Grant's third solo album, last year's Grey Tickles, Black Pressure, deals in similar themes, but dials down the self-aggrandizing for a much more introspective and self-assured artist who finally sounds comfortable in his own skin. He sounds defiantly proud of his gayness on the sexed-up, R&B funk of "Snug Slacks" and the moving ballad, "No More Tangles." He also sings songs dealing in issues outside of himself whether it's cheekily combating corporate fascism on "You and Him" (sample lyric: "You and Hitler ought to get together/You oughta learn to knit and wear matching sweaters") or lamenting over climate change in the farcical "Global Warming." Still, even in these moments, he finds a way to make it all about himself.
"I'm almost making fun of myself on that song," Grant says. "It's like me saying I really don't give a shit about global warming, I just don't want to be inconvenienced by global warming. I wanted to make fun of that feeling of helplessness."
John Grant plays May 13 at The Music Box
That's one of the true appeals of John Grant. He manages to take an issue that seems so large and manages to personalize it almost to the point of triviality. Let's face it: A lot more people would care about global warming if, like Grant, they were aware of what the sun was doing to their complexion. Sure, that's narcissism wrapped up in a big blanket of egotism, but at least it's caring. It's as if Grant went through 40 years of hell only to come out the other end realizing just how valuable his own life truly is.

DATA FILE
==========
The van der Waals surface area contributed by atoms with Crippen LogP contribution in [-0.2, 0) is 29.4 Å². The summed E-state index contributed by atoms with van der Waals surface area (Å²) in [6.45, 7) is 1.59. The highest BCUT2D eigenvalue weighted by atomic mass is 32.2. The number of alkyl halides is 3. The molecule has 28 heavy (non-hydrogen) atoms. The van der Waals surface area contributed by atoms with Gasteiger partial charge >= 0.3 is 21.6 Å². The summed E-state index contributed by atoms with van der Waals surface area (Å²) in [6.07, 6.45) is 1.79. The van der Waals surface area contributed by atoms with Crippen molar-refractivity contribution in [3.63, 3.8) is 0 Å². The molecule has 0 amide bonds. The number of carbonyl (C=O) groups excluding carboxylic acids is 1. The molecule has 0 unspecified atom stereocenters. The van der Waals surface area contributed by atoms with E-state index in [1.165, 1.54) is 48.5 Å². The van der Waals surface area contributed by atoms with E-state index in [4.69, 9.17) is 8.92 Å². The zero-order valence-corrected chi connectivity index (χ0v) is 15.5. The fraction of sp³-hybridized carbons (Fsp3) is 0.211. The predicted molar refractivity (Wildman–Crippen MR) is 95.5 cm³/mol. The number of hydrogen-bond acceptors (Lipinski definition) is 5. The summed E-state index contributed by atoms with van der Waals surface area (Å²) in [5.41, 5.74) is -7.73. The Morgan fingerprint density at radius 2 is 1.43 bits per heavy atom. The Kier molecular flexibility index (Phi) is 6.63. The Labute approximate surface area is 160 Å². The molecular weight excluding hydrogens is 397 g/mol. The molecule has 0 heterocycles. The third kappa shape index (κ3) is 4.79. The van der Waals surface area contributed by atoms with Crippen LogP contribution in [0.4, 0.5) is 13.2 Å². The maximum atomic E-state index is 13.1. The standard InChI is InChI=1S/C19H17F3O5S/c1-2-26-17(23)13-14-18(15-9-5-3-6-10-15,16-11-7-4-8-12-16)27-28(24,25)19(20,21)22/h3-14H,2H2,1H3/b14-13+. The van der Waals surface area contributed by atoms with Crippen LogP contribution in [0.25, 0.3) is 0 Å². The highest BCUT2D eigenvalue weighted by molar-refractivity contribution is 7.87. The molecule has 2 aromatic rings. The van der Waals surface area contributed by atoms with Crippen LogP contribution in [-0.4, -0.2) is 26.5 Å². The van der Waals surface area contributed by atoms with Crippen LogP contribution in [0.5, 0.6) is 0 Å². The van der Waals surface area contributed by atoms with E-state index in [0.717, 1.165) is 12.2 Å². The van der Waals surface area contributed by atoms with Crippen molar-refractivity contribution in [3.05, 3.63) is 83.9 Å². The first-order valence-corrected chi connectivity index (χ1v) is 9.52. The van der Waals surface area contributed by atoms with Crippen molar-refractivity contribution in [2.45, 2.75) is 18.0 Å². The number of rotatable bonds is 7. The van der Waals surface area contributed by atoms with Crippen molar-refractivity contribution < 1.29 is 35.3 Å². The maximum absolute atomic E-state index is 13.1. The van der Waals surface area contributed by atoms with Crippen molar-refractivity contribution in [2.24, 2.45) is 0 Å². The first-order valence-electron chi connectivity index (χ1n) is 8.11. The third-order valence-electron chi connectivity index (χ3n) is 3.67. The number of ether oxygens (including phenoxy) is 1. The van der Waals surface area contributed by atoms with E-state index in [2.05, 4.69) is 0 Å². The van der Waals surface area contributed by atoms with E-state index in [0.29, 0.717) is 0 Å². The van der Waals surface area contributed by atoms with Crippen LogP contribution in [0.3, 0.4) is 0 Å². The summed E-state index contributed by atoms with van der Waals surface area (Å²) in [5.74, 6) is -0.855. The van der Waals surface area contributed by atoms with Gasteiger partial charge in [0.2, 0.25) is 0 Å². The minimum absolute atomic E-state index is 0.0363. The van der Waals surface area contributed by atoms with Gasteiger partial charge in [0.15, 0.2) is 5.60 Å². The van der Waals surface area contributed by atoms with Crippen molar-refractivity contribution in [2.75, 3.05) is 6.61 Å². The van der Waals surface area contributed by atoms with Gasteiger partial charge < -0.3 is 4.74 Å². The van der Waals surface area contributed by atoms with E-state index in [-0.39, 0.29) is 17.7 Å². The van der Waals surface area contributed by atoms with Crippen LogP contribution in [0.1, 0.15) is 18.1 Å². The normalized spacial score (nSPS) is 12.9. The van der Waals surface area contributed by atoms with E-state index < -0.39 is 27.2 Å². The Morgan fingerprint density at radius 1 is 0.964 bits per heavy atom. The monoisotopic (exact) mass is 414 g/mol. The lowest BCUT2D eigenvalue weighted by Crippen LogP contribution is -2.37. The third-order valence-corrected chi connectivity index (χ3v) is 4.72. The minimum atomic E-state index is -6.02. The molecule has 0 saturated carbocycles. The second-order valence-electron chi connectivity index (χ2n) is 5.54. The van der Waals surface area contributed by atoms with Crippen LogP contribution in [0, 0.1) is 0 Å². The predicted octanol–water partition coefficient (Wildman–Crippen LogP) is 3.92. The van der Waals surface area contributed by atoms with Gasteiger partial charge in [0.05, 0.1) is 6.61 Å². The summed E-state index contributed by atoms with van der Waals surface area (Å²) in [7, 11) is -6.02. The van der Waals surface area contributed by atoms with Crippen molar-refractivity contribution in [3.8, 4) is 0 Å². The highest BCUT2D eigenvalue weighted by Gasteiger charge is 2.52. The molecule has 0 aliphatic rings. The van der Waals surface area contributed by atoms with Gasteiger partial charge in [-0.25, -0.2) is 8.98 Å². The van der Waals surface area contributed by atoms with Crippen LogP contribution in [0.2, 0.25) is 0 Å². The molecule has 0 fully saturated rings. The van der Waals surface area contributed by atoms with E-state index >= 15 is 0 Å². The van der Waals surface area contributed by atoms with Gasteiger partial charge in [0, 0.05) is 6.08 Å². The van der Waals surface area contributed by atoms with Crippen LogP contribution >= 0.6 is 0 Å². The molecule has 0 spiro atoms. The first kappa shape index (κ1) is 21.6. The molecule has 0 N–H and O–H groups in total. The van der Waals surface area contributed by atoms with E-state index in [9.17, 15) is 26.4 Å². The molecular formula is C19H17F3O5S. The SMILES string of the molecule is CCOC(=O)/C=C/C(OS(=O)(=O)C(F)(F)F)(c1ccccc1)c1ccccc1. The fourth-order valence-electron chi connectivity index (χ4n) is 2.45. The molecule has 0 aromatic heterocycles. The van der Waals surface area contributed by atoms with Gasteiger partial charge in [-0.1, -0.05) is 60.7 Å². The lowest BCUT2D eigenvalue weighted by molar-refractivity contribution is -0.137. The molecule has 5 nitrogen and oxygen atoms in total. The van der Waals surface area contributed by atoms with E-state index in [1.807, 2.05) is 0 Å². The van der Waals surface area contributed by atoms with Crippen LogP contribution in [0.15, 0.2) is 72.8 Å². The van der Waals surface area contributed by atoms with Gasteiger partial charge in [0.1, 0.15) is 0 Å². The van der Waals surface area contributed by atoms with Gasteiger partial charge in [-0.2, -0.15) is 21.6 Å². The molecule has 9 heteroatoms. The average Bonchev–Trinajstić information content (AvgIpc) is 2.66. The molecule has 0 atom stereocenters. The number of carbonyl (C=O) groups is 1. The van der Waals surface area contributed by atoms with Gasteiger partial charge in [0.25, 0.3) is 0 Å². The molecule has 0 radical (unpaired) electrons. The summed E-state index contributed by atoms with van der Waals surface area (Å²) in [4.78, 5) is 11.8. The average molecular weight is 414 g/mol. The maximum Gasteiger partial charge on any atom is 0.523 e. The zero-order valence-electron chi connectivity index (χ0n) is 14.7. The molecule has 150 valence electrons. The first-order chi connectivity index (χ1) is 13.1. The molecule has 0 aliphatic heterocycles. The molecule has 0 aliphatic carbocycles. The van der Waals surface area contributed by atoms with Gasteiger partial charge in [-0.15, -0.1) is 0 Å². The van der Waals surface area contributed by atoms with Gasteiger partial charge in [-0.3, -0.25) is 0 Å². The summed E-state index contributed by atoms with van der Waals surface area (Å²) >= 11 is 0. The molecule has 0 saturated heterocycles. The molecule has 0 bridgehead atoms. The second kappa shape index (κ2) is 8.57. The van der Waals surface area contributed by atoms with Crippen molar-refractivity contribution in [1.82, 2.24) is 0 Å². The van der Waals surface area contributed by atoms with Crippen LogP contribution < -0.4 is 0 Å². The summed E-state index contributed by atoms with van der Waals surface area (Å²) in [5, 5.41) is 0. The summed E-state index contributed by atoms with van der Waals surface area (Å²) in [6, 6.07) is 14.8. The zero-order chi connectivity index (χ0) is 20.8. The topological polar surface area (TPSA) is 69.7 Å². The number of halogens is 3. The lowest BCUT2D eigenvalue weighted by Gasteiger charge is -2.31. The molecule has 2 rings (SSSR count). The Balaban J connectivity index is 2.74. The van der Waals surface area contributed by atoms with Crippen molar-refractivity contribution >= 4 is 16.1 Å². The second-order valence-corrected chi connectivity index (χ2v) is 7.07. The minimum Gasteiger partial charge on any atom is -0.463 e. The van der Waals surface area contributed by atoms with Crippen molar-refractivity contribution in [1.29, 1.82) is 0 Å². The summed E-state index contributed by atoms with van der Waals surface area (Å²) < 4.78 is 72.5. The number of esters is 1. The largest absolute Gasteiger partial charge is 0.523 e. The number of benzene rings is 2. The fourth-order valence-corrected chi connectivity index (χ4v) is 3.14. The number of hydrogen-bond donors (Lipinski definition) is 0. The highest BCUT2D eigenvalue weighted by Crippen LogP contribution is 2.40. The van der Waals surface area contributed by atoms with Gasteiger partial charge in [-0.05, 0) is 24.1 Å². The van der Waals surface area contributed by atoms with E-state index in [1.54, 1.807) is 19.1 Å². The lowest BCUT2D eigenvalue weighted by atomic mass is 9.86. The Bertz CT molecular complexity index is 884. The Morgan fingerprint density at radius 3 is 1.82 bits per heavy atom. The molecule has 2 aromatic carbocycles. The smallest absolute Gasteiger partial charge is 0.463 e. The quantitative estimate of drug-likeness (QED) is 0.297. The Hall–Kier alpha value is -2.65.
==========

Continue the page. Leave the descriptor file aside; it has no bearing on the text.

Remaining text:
"There's a lot of shame connected with the past. A lot of guilt and I don't think, for myself or for anyone else, that we should ever be afraid to talk about those types of things," says Grant. "I definitely think this album is the best example of my personality so far. I've always been introspective on my records so far, but I feel like on this one, it's a better reflection as a whole of who I am as a human and an artist."
A John Grant primer—six career-spanning tracks that need to be heard now
The Czars-"Roger's Song"
Despite the fact that Grant is dismissive of his first band's catalogue, this haunting ballad from their fourth album hints at the struggles the singer was going through at the time.
This cathartic breakup anthem from Grant's debut, Queen of Denmark, sounds like Elliott Smith on a steady diet of Paul McCartney and '70s folk, and is an undeniably relatable torch song about someone who we all know is bad news.
"Pale Green Ghosts"
Produced by Biggi Veira of the electro-pop group Gus Gus, the first track from Grant's second album is a dark and danceable tribute to his hometown and a menacing reminder of Grant's love of early industrial music.
One of Pale Green Ghosts' most starkly vulnerable moments comes on this operatic plea where Grant finally comes to terms with his own homosexuality and addresses those in his audience who might be going through similar struggles.
"You and Him"
featuring Amanda Palmer
Grant rails against corporate fascism and authoritarianism with help from the macabre former singer of the Dresden Dolls (sample lyric: "You and Hitler ought to get together/You oughta learn to knit and wear matching sweaters").
"No More Tangles"
"No more tangles/No more tears/No more reindeer games with narcissistic queers," bellows Grant on the chorus of this emotionally scourging track from last year's Grey Tickles, Black Pressure.